Tuesday, October 20, 2015

Breaking news: Legal demand that WI follow US water law

This blog has continuously monitored multiple threats to Wisconsin groundwater, wetlands, streams, lakes and rivers, and the intentionally and ideological enabled disregard of the public's resources and water rights by "chamber of commerce mentality" managers installed atop the Department of Natural Resources when Gov. Scott Walker took office in early 2011.

Now there is a ray of light - - and it deserves close and continuing attention:

Citizens petitioners with the assistance of attorneys at Midwest Environmental Advocates have asked the US Environmental Protection Agency to push the DNR to comply with earlier findings that Wisconsin had a stunning seventy-five deficiencies in enforcing the US Clean Water Act statewide:
The group said that the DNR is backsliding in its regulatory role, noting problems are not improving and in some cases are worsening in areas such runoff pollution, well contamination and algae-clogged lakes.
In July 2011, the EPA cited 75 deficiencies by the DNR in its handling of water regulation matters and ordered the DNR to address them. DNR enforces water regulation under the federal Clean Water Act, with oversight by the EPA.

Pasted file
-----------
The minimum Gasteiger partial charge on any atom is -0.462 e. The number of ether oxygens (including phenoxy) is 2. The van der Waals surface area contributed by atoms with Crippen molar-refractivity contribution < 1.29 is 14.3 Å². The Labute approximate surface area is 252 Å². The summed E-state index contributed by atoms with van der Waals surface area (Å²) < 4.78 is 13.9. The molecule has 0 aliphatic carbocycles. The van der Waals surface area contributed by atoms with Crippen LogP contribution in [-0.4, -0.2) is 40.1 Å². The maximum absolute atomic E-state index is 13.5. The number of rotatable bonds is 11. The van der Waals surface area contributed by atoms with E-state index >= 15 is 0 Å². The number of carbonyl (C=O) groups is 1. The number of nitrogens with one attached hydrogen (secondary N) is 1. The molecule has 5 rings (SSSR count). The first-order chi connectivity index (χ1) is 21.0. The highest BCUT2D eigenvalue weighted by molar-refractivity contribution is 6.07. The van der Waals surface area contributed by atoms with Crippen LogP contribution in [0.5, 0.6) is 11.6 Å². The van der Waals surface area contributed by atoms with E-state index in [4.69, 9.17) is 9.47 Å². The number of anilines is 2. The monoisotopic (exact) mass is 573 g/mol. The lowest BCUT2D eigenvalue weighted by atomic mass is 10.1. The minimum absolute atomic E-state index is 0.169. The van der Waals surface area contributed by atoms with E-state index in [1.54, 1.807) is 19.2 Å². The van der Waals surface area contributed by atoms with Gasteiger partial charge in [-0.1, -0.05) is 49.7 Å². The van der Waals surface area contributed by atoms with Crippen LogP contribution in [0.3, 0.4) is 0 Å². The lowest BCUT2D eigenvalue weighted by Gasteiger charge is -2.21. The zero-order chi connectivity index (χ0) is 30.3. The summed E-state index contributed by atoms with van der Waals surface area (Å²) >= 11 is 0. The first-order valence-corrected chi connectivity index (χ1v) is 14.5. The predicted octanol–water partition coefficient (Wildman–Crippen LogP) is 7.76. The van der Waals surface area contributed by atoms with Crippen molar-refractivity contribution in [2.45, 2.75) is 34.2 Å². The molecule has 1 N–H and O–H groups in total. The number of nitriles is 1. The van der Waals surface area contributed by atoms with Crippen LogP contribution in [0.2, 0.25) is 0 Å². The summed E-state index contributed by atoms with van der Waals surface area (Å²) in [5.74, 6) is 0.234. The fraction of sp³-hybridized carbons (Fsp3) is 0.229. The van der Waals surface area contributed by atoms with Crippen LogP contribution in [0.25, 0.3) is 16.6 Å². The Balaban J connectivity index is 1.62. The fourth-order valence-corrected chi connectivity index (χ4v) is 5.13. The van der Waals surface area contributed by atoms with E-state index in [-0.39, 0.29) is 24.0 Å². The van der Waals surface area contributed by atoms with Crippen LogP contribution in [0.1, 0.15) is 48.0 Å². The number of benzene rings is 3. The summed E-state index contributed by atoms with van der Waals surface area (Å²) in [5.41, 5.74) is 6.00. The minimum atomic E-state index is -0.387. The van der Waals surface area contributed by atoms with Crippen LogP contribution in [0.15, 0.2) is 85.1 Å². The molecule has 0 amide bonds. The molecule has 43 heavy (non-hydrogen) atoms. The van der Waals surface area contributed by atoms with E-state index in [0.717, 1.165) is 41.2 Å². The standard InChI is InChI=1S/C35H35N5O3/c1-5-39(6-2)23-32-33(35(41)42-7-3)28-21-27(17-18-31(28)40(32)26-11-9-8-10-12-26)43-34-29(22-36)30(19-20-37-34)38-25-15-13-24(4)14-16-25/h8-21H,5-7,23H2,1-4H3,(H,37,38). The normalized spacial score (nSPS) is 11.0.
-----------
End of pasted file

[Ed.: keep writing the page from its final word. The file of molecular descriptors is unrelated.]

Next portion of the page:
If a state isn't complying with the federal act, the EPA can take away its authority and assume the regulation. 
The parties aren't asking the EPA to remove that authority now, but to take a greater oversight role and hold a public hearing in Wisconsin. Without improvement, the group says it will ask the EPA to take away the DNR's water regulation authority.
In other words, Wisconsin has failed to provide citizens in this state with the full range of federal clean water rights.
The warning signs about the state's inaction in the race of obvious problems and EPA letter which the DNR has basically ignored have been visible for years, as this 2012 news story indicated:
Recent actions by the federal EPA show problems at the state regulatory agency may go deeper than enforcement numbers and may extend to problems with weakened and unclear environmental rules and standards, which are the basis for issuing and enforcing permits.
Most glaring is a memorandum the EPA sent to the agency last year detailing 75 "apparent omissions and deviations" from federal law in the rules used by the state to issue permits and regulate federal clean water laws. Among the deficiencies were several that are the result of regulation changes adopted under the Walker administration. The EPA, for example, questioned a Wisconsin regulation passed in May that would require state agencies to put water standards in place only if a law provides for it.
And two weeks ago, the EPA asked the DNR to correct what it said was an inadequate annual list of impaired lakes and rivers by adding 99 bodies of water the state agency failed to include in its original listing.